Hurrah for the healthcare industry! There is news that the Centers for Medicare & Medicaid Services (CMS) is looking into pushing the implementation date for ICD-10 further into the future. Part of the reason for this change of heart has been the issues that have arisen due the transition to the new 5010 transaction set, that is necessary to convert to ICD-10. The change to ICD-10 is scheduled to take effect October 1, 2013.
There has been a whole new industry that has sprouted up with seminars, webinars and training for ICD-10. Those of us who have attended these events and have studied the draft of ICD-10 understand how daunting a task this will be.
Let’s take a look at the steps that need to be taken to transition from ICD-9 to ICD-10. Provider’s offices need to update their billing software, superbills and train their staff in the new specificity that ICD-10 brings. The clearinghouses, for sending electronic claims, have to upgrade their software to handle the new ICD-10 codes. Then the insurance carriers have to upgrade their systems to handle the new codes. This includes determining which of the 68,000 diagnosis codes are payable for each of the 7,800 CPT codes.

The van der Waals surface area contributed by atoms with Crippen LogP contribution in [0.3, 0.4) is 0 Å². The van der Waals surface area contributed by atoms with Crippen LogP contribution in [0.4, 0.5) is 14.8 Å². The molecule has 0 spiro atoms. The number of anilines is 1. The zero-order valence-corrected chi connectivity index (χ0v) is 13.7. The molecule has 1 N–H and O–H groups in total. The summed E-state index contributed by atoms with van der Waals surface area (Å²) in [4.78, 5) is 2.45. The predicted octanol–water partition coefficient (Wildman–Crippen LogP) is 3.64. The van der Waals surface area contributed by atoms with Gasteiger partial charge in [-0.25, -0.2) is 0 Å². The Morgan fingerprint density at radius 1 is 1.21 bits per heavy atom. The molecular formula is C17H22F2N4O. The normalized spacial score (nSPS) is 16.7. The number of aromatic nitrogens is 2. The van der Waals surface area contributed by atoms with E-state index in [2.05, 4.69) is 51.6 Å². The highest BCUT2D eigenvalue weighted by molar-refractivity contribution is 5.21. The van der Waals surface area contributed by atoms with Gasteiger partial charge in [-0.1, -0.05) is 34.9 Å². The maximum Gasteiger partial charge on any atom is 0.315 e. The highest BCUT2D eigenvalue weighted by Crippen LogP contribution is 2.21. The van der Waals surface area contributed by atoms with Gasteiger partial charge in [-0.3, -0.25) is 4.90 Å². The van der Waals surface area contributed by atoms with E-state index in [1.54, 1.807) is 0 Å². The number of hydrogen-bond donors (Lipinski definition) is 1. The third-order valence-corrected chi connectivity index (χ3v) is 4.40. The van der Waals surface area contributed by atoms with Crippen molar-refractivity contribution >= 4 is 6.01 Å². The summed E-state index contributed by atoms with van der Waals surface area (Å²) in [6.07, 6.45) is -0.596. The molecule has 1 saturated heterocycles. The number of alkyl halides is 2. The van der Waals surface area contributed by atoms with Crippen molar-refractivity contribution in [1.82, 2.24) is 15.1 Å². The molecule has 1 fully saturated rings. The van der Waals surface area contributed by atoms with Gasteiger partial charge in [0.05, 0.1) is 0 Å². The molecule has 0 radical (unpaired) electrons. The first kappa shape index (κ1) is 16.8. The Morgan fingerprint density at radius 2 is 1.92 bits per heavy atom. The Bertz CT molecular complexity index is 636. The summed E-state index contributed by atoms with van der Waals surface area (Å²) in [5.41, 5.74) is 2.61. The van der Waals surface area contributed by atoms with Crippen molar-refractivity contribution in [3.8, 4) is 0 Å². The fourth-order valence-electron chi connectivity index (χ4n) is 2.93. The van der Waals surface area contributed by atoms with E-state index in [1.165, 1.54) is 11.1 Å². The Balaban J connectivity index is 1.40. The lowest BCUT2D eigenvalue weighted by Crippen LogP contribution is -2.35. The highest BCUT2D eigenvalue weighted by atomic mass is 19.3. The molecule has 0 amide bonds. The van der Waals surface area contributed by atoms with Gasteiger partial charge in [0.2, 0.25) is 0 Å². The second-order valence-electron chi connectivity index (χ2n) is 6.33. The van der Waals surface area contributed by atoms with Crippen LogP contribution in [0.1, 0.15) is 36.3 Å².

All of these steps above are time consuming and costly. Just the loss in productivity and delays in payment for services could devastate a providers practice. Canada, who converted to ICD-10 in 2004 has not risen to their pre-ICD-10 production rates. One seminar that I attended last year on ICD-10 discussed Australia’s conversion to ICD-10 in 1998. The one bit of wisdom that came from that discussion was that every provider should have at least six months worth of operating expense in the bank when the transition to ICD-10 takes effect. In this economy, there are not too many practices that can afford to put that much money aside.
We all understand the need for the United States to convert to ICD-10. We should have done it years ago, but we didn’t. The United States needs to be on the same diagnosis standard as the rest of the world so that data can be correctly compared. Hopefully CMS will take the costs of converting to ICD-10 into account and give our medical community a reprieve until a time when the costs won’t be have such a dramatic effect on our providers.
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